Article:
Globalisation: the left on the coat-tails of liberalism
Two recent books, Globalization: Neoliberal Challenge, Radical Responses by Robert Went and The Twilight of Globalization: Property, State and Capitalism by Boris Kagarlitsky highlight the long-standing history of globalisation of trade, changing imperial relations and the failure of the modern left to come to any effective strategy to combat its renewed assertive neo-liberal ideology. In the late-nineteenth and early-twentieth century the left was able to delineate a clear position between its own anti-imperialist stance and the pro-imperialist and apologist liberal positions. By the second half of the twentieth-century, however, after the experience of running capitalism (with its consequent disillusioning impact on principles) and the disorientating policies of supporting “progressive” struggles over “reactionary” ones, the left is in a muddle. For example, a significant section of the British left backed the NATO bombing of Serbia and the support of the Labour Party for the hegemonic ambitions of the US shows how much politics has seemingly changed in the course of a century.
Or does it? The tradition of leftism in Britain, rather than being an alternative to capitalism has, when negotiating for political power been liberal rather than anything approaching socialist. The 1945 “settlement” was not based on the ideas of the Labour movement but on a programme of social-security and nationalisation that had long been part of the liberal agenda, being synthesised in the 1942 Beveridge Report (which was also incidentally supported by the Communist Party). During the twenty years following the second world war the “social-compromise” of the welfare-state and Keynesianism become the accepted centre ground of British politics.
However, following the long-term decline in economic growth liberal opinion swung away from the Keynesian orthodoxy to a new one based in classical economic theory. The left, increasingly isolated from mainstream economics, first led a failed counter-attack in the early 1980s and then slowly surrendered on all fronts under Neil Kinnock and finally the right-wing bully Tony Blair. There is and always has been, it is true, a radical left aiming at arriving at state-capitalism through the Labour Party but the “socialising” impact of the post-war nationalisations was virtually non-existent. Such measures were not accepted by the political centre as necessary on the grounds of radical social and economic ambition but because it could be defended – to an extent – in terms of the overall efficiency of capitalism.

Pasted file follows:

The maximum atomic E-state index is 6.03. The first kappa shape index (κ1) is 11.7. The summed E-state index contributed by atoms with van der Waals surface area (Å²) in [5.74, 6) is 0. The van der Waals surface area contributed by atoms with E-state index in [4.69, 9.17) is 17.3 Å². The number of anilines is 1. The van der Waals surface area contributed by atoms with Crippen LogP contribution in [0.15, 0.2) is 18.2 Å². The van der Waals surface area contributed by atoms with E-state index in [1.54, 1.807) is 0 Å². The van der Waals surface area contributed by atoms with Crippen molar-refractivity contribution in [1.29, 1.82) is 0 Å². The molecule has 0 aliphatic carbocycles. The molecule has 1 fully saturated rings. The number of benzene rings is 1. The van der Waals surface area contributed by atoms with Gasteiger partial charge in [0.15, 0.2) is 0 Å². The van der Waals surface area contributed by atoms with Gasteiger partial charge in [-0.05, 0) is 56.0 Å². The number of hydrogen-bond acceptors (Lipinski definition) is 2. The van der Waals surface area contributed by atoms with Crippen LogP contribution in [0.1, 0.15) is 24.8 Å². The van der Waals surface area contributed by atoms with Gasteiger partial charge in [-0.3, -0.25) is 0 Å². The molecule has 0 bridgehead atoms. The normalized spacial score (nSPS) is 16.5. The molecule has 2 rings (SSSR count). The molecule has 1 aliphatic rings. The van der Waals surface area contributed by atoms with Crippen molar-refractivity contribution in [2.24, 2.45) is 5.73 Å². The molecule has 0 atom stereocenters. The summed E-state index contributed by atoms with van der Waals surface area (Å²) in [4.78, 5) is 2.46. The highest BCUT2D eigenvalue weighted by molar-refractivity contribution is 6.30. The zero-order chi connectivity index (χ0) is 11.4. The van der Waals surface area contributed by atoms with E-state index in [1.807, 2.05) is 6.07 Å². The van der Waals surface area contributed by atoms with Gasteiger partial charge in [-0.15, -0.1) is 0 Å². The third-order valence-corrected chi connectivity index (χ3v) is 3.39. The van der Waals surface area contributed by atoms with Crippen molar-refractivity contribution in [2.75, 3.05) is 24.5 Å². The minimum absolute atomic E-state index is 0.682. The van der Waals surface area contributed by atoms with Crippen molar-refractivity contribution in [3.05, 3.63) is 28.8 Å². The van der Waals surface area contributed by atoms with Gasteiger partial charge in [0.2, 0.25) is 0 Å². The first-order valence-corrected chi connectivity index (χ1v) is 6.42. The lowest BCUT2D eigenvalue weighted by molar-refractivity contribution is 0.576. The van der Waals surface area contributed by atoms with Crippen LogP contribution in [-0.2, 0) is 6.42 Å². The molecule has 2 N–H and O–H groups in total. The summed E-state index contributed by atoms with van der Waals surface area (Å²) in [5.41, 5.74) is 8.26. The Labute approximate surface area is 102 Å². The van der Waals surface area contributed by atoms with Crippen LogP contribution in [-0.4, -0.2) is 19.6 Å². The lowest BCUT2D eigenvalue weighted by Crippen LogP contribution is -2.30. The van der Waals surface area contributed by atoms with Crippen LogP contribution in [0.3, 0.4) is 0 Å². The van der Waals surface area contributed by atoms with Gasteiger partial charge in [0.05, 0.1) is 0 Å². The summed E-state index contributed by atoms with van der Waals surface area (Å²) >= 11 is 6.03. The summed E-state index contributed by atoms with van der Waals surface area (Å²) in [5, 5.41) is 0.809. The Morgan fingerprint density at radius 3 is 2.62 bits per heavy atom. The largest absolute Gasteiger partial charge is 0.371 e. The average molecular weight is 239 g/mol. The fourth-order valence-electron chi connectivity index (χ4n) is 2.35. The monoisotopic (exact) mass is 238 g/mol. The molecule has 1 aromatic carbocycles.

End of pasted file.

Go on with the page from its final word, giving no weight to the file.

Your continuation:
Privatisations, pursued ideologically against perceived excess government economic activity, have generally failed and sometimes cost business more than the old nationalised equivalents. The state remains, despite globalisation, a strong social, economic and political force, which is no doubt why transnational corporations spend billions of pounds globally in influencing their decisions. This despite the continuing ideological attack on the state even to the point of damaging the stability of the capitalist state itself. Privatisation has seen the domination of ideology over pragmatism for capitalist government. A European Commission report of 1992 (quoted by Kagarlitsky) failed to find any advantage and in fact an additional cost to be borne for capitalism. The reason given, to reduce the economic role of the state and thus to reduce state expenditure has singularly failed to occur; in Russia, for example, it was said that a reduction in the state economic sector of one-tenth required an increase of the state apparatus by one-third. States are not reducing in size or reducing their role but are merely changing with an increase of unaccountable quangos and so on. Similarly the increasing role of international organisations have not been met by a reduction in the role of national governments. The situation may be summed up with the phrase “freer markets and more rules”. Thus the use of the state is open to a different approach and is open to the left, which is currently unwilling to use it.
Further, the social inequalities engendered by neo-liberal capitalism can threaten to undermine the basis of capitalist government itself. A strong state involvement in the economy has historically been a boon for, rather than the bain of, capitalism. It is essential for the creation of a social consensus for capitalist relations:
“Because the capitalist market cannot get by without non-market institutions, the state as a non-commercial entity plays a key role, not only financing public bodies but also overseeing the interaction between the development of the economy and that of the various structures of the social sphere… Without a certain consent by the governed, the state could hardly perform its class function. But this means that the state system, as an instrument of the ruling class, cannot fail to take account of the interests of other social layers as well. When the institutions of power prove incapable of this, the state system enters into crisis” (Kagarlitsky, The Twilight, p.8).